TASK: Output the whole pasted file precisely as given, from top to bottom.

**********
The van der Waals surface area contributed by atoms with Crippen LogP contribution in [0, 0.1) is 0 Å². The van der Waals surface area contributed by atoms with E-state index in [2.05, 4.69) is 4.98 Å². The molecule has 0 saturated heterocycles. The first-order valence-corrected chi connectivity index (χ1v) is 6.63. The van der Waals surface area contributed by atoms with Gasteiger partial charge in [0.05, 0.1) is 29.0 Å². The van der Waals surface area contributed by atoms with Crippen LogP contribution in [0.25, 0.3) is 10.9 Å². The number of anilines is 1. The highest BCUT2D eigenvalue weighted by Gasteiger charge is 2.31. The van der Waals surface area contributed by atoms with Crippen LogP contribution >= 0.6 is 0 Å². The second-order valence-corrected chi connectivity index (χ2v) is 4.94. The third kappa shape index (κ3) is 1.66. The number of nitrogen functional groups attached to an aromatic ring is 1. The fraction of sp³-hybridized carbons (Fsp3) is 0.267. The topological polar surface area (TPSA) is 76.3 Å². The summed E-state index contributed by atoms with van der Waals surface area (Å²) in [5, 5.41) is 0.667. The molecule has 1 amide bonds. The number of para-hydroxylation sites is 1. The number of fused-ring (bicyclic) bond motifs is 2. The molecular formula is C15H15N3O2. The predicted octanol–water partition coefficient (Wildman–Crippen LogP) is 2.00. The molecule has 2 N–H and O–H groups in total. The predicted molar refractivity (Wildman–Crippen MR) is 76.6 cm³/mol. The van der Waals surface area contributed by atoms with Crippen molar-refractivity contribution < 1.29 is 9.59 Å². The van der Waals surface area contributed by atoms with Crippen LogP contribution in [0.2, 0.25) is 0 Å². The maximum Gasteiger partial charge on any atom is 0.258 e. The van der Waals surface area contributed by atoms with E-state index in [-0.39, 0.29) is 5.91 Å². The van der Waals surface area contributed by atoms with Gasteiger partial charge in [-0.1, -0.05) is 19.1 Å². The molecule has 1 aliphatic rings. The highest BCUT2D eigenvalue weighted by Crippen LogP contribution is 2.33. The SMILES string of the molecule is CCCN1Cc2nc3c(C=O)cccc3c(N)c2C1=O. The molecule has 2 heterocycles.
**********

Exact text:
The van der Waals surface area contributed by atoms with Crippen LogP contribution in [0, 0.1) is 0 Å². The van der Waals surface area contributed by atoms with E-state index in [2.05, 4.69) is 4.98 Å². The molecule has 0 saturated heterocycles. The first-order valence-corrected chi connectivity index (χ1v) is 6.63. The van der Waals surface area contributed by atoms with Gasteiger partial charge in [0.05, 0.1) is 29.0 Å². The van der Waals surface area contributed by atoms with Crippen LogP contribution in [0.25, 0.3) is 10.9 Å². The number of anilines is 1. The highest BCUT2D eigenvalue weighted by Gasteiger charge is 2.31. The van der Waals surface area contributed by atoms with Crippen LogP contribution >= 0.6 is 0 Å². The second-order valence-corrected chi connectivity index (χ2v) is 4.94. The third kappa shape index (κ3) is 1.66. The number of nitrogen functional groups attached to an aromatic ring is 1. The fraction of sp³-hybridized carbons (Fsp3) is 0.267. The topological polar surface area (TPSA) is 76.3 Å². The summed E-state index contributed by atoms with van der Waals surface area (Å²) in [5, 5.41) is 0.667. The molecule has 1 amide bonds. The number of para-hydroxylation sites is 1. The number of fused-ring (bicyclic) bond motifs is 2. The molecular formula is C15H15N3O2. The predicted octanol–water partition coefficient (Wildman–Crippen LogP) is 2.00. The molecule has 2 N–H and O–H groups in total. The predicted molar refractivity (Wildman–Crippen MR) is 76.6 cm³/mol. The van der Waals surface area contributed by atoms with Crippen molar-refractivity contribution < 1.29 is 9.59 Å². The van der Waals surface area contributed by atoms with Crippen LogP contribution in [0.2, 0.25) is 0 Å². The maximum Gasteiger partial charge on any atom is 0.258 e. The van der Waals surface area contributed by atoms with E-state index in [-0.39, 0.29) is 5.91 Å². The van der Waals surface area contributed by atoms with Gasteiger partial charge in [-0.1, -0.05) is 19.1 Å². The molecule has 1 aliphatic rings. The highest BCUT2D eigenvalue weighted by Crippen LogP contribution is 2.33. The SMILES string of the molecule is CCCN1Cc2nc3c(C=O)cccc3c(N)c2C1=O. The molecule has 2 heterocycles.